The Picture of Dorian Gray is set in the last few decades of nineteenth-century England, seemingly in a moment contemporaneous to the novel’s composition—Wilde himself references the tastes of the era in his preface to the story, while Lord Henry frequently refers to the woeful tastes and proclivities of the nineteenth century during his many speeches on his personal hedonistic philosophies.
The majority of the plot unfolds in London, but the city is explicitly divided in two: Wilde juxtaposes the rarified spaces of the aristocracy from which Dorian Gray emerges—represented by the West End—with the increasingly seedy underbelly of the East End that he begins to explore as he delves deeper into his hedonism. A particularly important setting is Dorian’s own home, a grand house gradually decorated more lavishly according to Dorian’s “new-born feeling for luxury,” and the place in which Dorian hides his painting as it begins to deteriorate from his crimes.
The West End, meanwhile, is depicted as a littering of cheap theaters and opium dens that fascinate Dorian and become the object of his erratic and hedonistic obsessions. One chapter also takes place on Dorian’s country estate, Selby Royal. Dorian’s ability to navigate through these various spaces becomes a central theme of the novel: at first, he is able to move about on a whim and indulge in activities below his social class for the novelty of it all, but gradually—as his actions corrupt his character and his painting becomes more and more hideous—he is no longer able to keep his actions in one place separate from the other. Rumors circulate about his participation in all manner of illicit activity, and the more he indulges, the less he is able to access the physical and social spaces that are supposedly his birthright. As Basil finally observes,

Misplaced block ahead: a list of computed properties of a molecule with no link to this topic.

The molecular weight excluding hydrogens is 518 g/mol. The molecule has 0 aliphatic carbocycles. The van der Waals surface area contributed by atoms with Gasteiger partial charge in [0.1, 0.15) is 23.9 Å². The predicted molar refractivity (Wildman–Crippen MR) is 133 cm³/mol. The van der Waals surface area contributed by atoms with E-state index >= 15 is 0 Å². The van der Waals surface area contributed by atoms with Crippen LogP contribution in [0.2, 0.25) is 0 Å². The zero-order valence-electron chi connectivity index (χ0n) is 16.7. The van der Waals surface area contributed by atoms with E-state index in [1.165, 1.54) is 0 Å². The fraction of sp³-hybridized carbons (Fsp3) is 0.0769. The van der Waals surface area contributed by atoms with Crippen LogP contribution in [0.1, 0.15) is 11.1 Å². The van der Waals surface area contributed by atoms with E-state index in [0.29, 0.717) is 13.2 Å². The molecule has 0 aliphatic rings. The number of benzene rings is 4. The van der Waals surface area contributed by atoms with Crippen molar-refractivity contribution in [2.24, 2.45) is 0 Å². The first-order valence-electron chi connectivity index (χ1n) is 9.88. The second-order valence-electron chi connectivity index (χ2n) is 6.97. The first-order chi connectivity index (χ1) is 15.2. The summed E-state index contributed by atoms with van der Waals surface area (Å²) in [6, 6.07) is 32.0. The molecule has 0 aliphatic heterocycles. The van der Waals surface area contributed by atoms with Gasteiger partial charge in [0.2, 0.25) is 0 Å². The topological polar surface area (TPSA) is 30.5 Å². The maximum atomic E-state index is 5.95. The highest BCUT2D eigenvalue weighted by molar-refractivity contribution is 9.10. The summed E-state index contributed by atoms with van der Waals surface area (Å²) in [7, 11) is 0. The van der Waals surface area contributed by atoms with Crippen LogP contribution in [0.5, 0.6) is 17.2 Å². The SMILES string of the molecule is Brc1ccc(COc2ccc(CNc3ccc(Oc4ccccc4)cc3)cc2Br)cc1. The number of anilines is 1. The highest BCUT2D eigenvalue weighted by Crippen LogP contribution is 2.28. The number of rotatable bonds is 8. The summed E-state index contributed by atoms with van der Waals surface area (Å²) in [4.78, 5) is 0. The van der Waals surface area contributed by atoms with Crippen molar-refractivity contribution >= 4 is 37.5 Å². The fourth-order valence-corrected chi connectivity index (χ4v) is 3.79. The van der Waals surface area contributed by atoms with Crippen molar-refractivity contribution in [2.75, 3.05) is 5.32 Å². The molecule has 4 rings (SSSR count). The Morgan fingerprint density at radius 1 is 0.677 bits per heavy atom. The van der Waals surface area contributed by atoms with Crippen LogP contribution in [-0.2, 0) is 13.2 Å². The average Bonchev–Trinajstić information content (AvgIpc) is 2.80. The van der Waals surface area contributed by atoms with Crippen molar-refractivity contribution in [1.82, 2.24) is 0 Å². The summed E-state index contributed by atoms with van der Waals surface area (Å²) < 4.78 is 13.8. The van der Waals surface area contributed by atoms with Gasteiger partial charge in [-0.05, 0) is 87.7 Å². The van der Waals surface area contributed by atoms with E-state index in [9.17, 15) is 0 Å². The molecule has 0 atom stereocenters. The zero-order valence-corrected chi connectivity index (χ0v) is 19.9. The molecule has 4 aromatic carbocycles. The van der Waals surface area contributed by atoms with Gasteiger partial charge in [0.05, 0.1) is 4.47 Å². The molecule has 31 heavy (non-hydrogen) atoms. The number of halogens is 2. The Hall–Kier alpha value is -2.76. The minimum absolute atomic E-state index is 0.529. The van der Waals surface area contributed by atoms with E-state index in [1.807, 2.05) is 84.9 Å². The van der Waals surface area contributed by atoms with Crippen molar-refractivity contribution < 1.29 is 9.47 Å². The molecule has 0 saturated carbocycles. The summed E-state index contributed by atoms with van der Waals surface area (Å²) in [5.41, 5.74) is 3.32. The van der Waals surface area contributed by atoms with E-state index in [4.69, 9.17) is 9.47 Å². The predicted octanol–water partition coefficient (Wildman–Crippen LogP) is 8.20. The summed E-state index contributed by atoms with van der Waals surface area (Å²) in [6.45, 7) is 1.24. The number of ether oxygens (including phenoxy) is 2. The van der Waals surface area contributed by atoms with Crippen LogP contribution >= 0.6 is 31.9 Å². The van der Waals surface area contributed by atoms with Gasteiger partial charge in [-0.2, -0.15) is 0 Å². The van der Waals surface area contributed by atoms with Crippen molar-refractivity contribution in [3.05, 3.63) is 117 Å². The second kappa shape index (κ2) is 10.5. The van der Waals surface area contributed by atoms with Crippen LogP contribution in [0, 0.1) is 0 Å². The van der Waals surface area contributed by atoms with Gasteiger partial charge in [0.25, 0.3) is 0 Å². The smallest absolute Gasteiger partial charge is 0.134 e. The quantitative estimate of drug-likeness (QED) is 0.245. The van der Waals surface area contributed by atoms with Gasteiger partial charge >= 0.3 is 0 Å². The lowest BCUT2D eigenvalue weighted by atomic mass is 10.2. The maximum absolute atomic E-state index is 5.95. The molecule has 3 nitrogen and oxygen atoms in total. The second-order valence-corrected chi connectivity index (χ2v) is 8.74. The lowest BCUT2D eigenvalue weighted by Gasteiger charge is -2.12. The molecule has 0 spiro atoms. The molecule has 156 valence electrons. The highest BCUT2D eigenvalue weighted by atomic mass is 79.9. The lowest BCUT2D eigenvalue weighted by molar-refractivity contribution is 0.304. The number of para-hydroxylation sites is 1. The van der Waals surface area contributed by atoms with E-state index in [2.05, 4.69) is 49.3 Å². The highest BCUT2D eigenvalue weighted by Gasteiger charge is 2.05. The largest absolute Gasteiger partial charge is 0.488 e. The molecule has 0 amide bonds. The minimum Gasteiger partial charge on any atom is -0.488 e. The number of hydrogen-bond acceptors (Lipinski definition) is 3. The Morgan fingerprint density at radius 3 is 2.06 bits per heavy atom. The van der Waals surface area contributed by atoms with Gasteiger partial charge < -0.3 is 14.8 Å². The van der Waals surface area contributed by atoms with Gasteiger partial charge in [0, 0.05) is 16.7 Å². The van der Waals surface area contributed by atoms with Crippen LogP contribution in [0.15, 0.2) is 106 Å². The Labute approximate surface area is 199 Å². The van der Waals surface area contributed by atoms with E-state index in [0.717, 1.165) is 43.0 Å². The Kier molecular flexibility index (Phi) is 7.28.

I see you very seldom, and you never come down to the studio now, and when I am away from you, and I hear all these hideous things that people are whispering about you, I don’t know what to say. Why is it, Dorian, that a man like the Duke of Berwick leaves the room of a club when you enter it? Why is it that so many gentlemen in London will neither go to your house or invite you to theirs?
Dorian's increasing inability to associate with the high-class settings of London in which he has grown up is one way that Wilde emphasizes his mental and spiritual corruption.